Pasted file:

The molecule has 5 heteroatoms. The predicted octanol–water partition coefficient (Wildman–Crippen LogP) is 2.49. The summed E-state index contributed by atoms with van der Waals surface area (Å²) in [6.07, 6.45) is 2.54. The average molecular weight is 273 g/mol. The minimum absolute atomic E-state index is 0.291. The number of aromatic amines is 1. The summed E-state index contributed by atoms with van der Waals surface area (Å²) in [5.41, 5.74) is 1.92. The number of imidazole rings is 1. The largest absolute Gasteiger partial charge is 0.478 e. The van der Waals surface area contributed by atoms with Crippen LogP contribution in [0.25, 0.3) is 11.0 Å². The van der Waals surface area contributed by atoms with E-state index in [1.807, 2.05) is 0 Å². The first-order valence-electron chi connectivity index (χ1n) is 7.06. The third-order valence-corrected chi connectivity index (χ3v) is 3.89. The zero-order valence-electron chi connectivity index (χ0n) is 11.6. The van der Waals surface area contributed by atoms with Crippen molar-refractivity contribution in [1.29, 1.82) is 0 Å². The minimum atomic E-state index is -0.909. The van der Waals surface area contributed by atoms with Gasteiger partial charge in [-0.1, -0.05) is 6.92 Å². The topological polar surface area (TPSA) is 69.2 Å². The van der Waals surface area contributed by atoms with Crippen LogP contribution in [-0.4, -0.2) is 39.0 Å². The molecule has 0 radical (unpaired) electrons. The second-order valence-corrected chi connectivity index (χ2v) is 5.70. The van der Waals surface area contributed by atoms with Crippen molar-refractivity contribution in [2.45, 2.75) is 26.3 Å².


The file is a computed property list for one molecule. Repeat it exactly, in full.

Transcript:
The molecule has 5 heteroatoms. The predicted octanol–water partition coefficient (Wildman–Crippen LogP) is 2.49. The summed E-state index contributed by atoms with van der Waals surface area (Å²) in [6.07, 6.45) is 2.54. The average molecular weight is 273 g/mol. The minimum absolute atomic E-state index is 0.291. The number of aromatic amines is 1. The summed E-state index contributed by atoms with van der Waals surface area (Å²) in [5.41, 5.74) is 1.92. The number of imidazole rings is 1. The largest absolute Gasteiger partial charge is 0.478 e. The van der Waals surface area contributed by atoms with Crippen LogP contribution in [0.25, 0.3) is 11.0 Å². The van der Waals surface area contributed by atoms with E-state index in [1.807, 2.05) is 0 Å². The first-order valence-electron chi connectivity index (χ1n) is 7.06. The third-order valence-corrected chi connectivity index (χ3v) is 3.89. The zero-order valence-electron chi connectivity index (χ0n) is 11.6. The van der Waals surface area contributed by atoms with Crippen molar-refractivity contribution in [1.29, 1.82) is 0 Å². The minimum atomic E-state index is -0.909. The van der Waals surface area contributed by atoms with Gasteiger partial charge in [-0.1, -0.05) is 6.92 Å². The topological polar surface area (TPSA) is 69.2 Å². The van der Waals surface area contributed by atoms with Crippen LogP contribution in [-0.4, -0.2) is 39.0 Å². The molecule has 0 radical (unpaired) electrons. The second-order valence-corrected chi connectivity index (χ2v) is 5.70. The van der Waals surface area contributed by atoms with Crippen molar-refractivity contribution in [2.45, 2.75) is 26.3 Å².